Ratings Roundup: Motor Club, CIFG, Nationwide, Medical Savings

March 13, 2008

A.M. Best Co. has withdrawn the financial strength rating (FSR) of ‘A’ (Excellent) and issuer credit rating (ICR) of “a+” and assigned a category NR-5 (Not Formally Followed) to Motor Club Insurance Association of Omaha, Nebr. “These rating actions follow the announcement that MCIA has merged with its sister company, Auto Club Insurance Association (ACIA), a member of the Auto Club Group, as of December 31, 2007,” Best explained

Standard & Poor’s Ratings Services has lowered its financial strength, financial enhancement, and issuer credit ratings on CIFG Guaranty, CIFG Europe, and CIFG Assurance North America Inc. (collectively CIFG) to ‘A+’ from ‘AAA’. “The downgrades reflect our view of CIFG’s impaired franchise value, reflected in its scaled-back underwriting activity, turnover of senior staff, and recent other rating downgrades, which, in our opinion, will impinge on CIFG’s ability to carry out its business plans and broaden its market acceptance,” S&P explained. “CIFG has lagged the industry in terms of par volume in recent years and, in our view, has not developed a strong franchise,” the report continued. “Because of this, and given our view that total insured business volume will be off for the industry in 2008, we believe that the company is more prone to damage to its franchise than the more well-established financial guarantors. The outlooks remain negative, reflecting our reservations regarding the company’s ability to maintain its position as a viable competitor in the bond insurance industry, given its current staffing levels and its below-average earnings and return on earnings.”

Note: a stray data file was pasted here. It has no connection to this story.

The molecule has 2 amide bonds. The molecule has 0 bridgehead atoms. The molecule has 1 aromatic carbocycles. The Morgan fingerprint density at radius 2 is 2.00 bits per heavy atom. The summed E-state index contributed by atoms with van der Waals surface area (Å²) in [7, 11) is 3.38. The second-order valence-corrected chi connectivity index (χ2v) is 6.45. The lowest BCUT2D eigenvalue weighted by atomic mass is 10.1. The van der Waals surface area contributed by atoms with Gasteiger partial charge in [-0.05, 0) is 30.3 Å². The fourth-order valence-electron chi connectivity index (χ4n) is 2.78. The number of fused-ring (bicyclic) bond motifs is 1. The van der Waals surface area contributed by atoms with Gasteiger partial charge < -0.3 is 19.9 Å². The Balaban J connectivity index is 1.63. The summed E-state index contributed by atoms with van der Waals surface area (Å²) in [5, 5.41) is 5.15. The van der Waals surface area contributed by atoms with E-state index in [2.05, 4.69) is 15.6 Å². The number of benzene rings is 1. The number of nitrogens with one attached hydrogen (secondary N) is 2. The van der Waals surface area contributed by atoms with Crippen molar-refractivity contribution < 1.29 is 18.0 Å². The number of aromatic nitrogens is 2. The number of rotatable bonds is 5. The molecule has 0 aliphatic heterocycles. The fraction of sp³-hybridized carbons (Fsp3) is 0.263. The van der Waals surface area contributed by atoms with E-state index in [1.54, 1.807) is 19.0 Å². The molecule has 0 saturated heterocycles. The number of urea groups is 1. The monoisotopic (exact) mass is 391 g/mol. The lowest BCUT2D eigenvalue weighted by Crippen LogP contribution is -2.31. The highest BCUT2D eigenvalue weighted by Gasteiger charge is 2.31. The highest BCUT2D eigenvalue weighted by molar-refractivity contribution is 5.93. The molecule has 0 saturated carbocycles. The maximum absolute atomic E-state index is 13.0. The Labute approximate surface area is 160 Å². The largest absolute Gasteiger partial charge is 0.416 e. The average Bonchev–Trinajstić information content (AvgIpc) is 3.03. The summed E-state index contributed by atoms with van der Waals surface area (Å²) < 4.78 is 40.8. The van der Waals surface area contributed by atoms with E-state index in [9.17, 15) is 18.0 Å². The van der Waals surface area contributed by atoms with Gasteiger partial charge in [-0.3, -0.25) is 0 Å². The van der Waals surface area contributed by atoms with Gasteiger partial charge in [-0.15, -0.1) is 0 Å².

Fitch Ratings said its ratings on Nationwide Mutual Insurance Company and its related intercompany pool members (collectively, Nationwide Mutual), Nationwide Life Insurance Company and Nationwide Life Insurance Co. of America will remain at the current rating level pending additional analysis of the proposed acquisition of all of the outstanding publicly held Class A shares of common stock of Nationwide Financial Services, Inc. (NFS) for approximately $2.2 billion in cash (See IJ web site – https://www.insurancejournal.com/news/national/2008/03/10/88059.htm. Fitch added: “NFS is a life insurance holding company that is 66 percent owned by Nationwide Mutual, one of the largest property/casualty companies in the U.S. Fitch currently considers NFS to be a strategic operation for Nationwide Mutual due to NFS’ relative capital size and earnings contribution to the overall organization.”

A.M. Best Co. has downgraded the financial strength rating to ‘B-‘ (Fair) from ‘B’ (Fair) and the issuer credit rating to “bb-” from “bb ” of Medical Savings Insurance Company of Indianapolis, Indiana, and assigned a negative outlook to the ratings. Best said its actions “reflect Medical Savings’ considerable decline in capital and surplus in 2007 due to an unexpected operating loss. The company’ s risk-adjusted capital position is currently very low, although it did receive a contribution from its parent, Medical Savings Investment, Inc., to alleviate some of the impact of the loss. Medical Savings’ operating results in the last two years have been negatively impacted primarily by higher than expected loss ratios in its primary individual major medical line of business and high legal expenses. In an effort to improve its future operating results, the company is in the process of non-renewing its South Carolina and Florida books of business. These two states accounted for a large amount of its 2007 revenues and losses.”

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